Like the other regional centres, Cambridge Bay and Iqaluit, Rankin Inlet is at the older end of Nunavut’s very young demographic scale. The 2011 census counted 240 pre-school and 585 school-age children, making 36% of the population under 18. The median age of the community is 25.4, but only 3% of the population is over 65.


The community of Rankin Inlet has a diverse economy as a result of the role the community plays as a transportation hub and regional administrative centre. Most travel within the region passes through Rankin Inlet, where travelers arriving by jet can link up with community flights on smaller aircraft. Freight arrives by sealift in the summer months and by plane in the winter. As a regional centre, Rankin Inlet hosts a number of Government of Nunavut and federal government offices, a regional health centre, a corrections facility, and the regional campus of Nunavut Arctic College, including the Nunavut trades training facility. Among other Government of Nunavut offices are the liquor management offices of the Department of Finance, transportation programs for Economic Development and Transportation, and the headquarters for the Nunavut Development Corporation. Regional Inuit organizations, such as the Kivalliq Inuit Association, are based in the community.

The community is also involved in local mine development and in supporting other regional communities with operating and proposed mines. Development of a new gold mine nearby has had a major impact, with opening planned for 2017. Tourism and the arts and crafts industry provide employment to a number of residents through outfitting companies, hotels and restaurants, and commercial craft outlets and galleries. The local service economy is also busy, with a number of independent businesses as well as municipality-supplied services for local residents and the mining industry.

There are branches of the Royal Bank of Canada and CIBC in Rankin Inlet. The Northern Store also offers “light banking” services, which may include the ability to maintain a small cash account with the store, cash cheques, etc. Interac and credit card services are generally available at most retail outlets. However, people often also establish Internet banking services and online methods of bill payment, particularly since postal service can often be delayed by bad weather and travel disruptions.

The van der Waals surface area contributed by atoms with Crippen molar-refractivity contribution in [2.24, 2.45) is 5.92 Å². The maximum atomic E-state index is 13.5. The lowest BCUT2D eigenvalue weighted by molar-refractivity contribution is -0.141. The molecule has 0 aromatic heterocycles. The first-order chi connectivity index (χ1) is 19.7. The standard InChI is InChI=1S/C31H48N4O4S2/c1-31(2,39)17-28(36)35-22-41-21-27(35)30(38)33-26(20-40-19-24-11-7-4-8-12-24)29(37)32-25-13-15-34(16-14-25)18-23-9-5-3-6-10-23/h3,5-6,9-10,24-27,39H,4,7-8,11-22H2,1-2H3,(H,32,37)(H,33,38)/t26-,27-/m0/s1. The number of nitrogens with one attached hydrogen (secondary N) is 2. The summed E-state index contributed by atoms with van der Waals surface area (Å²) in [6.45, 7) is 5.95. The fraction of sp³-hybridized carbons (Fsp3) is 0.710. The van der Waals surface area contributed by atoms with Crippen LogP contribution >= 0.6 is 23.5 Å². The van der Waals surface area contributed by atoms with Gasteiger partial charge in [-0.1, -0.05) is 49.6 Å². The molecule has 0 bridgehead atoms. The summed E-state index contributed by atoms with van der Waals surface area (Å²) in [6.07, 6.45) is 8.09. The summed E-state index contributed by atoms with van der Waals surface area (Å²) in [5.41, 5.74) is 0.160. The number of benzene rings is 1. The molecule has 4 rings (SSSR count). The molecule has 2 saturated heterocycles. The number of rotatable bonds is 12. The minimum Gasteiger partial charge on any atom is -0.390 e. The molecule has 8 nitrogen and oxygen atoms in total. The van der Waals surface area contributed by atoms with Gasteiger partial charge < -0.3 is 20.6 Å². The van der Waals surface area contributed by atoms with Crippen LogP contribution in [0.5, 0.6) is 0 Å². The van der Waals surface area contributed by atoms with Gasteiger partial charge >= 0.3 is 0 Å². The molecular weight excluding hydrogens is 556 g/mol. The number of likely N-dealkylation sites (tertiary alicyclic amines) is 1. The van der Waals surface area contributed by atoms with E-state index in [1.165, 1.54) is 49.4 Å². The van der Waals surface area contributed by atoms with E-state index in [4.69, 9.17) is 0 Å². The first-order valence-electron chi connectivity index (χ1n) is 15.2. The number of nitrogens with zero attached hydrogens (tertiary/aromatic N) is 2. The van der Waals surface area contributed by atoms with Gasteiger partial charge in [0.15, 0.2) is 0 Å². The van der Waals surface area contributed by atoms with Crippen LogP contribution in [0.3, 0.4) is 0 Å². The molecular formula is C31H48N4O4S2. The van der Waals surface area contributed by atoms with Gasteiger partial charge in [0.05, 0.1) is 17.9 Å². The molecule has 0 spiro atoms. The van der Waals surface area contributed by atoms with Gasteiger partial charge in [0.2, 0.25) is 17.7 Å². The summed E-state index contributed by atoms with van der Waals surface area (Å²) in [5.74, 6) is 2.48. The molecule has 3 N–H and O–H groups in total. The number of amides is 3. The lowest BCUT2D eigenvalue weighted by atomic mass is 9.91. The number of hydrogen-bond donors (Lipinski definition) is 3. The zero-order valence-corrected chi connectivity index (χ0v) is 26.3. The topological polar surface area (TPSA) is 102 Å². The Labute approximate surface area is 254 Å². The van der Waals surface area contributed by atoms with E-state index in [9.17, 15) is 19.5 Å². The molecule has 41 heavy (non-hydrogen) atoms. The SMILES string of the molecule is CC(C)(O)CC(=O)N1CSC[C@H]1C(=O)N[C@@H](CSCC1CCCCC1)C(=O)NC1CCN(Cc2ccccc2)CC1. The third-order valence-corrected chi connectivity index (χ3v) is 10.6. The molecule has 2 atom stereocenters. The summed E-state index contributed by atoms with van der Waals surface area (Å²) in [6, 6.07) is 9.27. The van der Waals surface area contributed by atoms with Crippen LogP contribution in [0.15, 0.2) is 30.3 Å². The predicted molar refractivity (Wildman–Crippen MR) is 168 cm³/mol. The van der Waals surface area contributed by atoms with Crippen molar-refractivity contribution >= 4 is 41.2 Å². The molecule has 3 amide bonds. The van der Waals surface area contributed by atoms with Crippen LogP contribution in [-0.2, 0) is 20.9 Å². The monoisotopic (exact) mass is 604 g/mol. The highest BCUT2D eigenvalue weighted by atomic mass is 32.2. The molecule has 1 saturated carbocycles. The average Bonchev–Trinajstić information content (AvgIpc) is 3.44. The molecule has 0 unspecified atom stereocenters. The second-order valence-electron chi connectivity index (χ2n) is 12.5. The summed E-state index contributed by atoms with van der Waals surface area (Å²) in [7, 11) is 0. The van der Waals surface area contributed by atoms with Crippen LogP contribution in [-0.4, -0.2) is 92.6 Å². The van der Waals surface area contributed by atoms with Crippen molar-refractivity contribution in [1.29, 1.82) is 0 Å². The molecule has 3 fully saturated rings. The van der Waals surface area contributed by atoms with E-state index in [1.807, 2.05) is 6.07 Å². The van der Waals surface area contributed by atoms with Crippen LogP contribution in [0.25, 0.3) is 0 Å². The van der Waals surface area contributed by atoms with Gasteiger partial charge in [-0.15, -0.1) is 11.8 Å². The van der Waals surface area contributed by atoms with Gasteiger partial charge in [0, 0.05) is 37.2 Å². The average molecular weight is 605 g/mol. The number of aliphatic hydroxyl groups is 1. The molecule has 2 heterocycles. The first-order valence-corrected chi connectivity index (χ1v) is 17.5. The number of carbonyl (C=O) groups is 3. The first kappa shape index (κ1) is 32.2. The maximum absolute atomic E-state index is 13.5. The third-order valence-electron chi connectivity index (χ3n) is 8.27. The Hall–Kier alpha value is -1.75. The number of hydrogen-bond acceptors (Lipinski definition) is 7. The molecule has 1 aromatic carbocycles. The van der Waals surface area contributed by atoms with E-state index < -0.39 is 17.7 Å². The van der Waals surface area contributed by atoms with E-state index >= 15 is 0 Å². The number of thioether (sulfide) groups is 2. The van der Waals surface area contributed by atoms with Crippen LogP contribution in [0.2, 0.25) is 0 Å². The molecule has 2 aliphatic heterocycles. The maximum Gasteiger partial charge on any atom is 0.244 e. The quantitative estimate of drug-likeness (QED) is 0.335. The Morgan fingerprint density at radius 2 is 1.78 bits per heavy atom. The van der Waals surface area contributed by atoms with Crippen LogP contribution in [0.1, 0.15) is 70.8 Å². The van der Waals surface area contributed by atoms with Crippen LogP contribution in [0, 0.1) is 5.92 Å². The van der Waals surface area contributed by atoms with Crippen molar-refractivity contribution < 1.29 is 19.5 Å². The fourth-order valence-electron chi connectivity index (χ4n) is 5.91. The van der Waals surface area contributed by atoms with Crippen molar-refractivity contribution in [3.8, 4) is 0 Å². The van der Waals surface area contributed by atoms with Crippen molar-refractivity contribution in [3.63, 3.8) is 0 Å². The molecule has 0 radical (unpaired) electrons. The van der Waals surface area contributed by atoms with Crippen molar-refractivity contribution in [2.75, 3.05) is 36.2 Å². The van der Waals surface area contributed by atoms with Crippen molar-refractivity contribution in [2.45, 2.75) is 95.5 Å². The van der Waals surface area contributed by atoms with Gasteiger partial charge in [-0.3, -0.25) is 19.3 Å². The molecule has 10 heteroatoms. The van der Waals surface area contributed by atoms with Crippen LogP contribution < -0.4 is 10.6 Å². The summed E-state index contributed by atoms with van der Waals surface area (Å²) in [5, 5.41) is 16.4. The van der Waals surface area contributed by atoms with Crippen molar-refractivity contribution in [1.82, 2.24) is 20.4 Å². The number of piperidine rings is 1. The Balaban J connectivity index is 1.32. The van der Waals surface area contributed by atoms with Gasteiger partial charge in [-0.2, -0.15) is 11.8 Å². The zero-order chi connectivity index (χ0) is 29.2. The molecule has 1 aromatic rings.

Rankin Inlet’s location on the west coast of Hudson Bay provides access to both marine and inland wildlife. The local rivers, the Meliadine and Diane, support Arctic char. Seals, whales, walrus and polar bear can be found near the community, and caribou herds are present inland together with small game species, such as lemming, foxes, wolves and small ground squirrels locally known as siksik. The local topography supports a wide variety of bird species, both cliff-dwelling and those that nest in the moist, flat ground. These include ptarmigan, geese, ducks, song birds, phalaropes, plovers, raptors, and many others.

Further Reading: 
  • Bennett, John & Susan Rowley, eds. Uqalurait: an oral history of Nunavut. Montreal & Kingston: McGill-Queen’s University Press, 2004.
  • Dorais, Louis-Jacques: The language of the Inuit: syntax, semantics and society in the Arctic. Montreal & Kingston: McGill-Queen’s University Press, 2010.
  • Eber, Dorothy Harley: When the whalers were up North. Montreal & Kingston: McGill-Queen’s University Press, 1989
  • Fossett, Renee: In order to live untroubled: Inuit of the Central Arctic, 1550-1940. Winnipeg: University of Manitoba Press, 2001.
  • Issenman, Betty Kobayashi. Sinews of Survival: the living legacy of Inuit clothing. Vancouver: UBC Press, 1997.
  • MacDonald, John. The Arctic sky: Inuit astronomy, star lore and legend. Iqaluit & Toronto: Nunavut Research Institute and Royal Ontario Museum, 1998.
  • McGhee, Robert. The last imaginary place: a human history of the Arctic world. Toronto: Key Porter Books, Canadian Museum of Civilization, 2004.
  • Morrison, David and Georges-Hébert Germain. Inuit: glimpses of an Arctic past. Hull: Canadian Museum of Civilization, 1995.
  • Pauktuutit Inuit Women of Canada. The Inuit way: a guide to Inuit culture, rev. ed. Ottawa: Pauktuutit Inuit Women of Canada, 2006.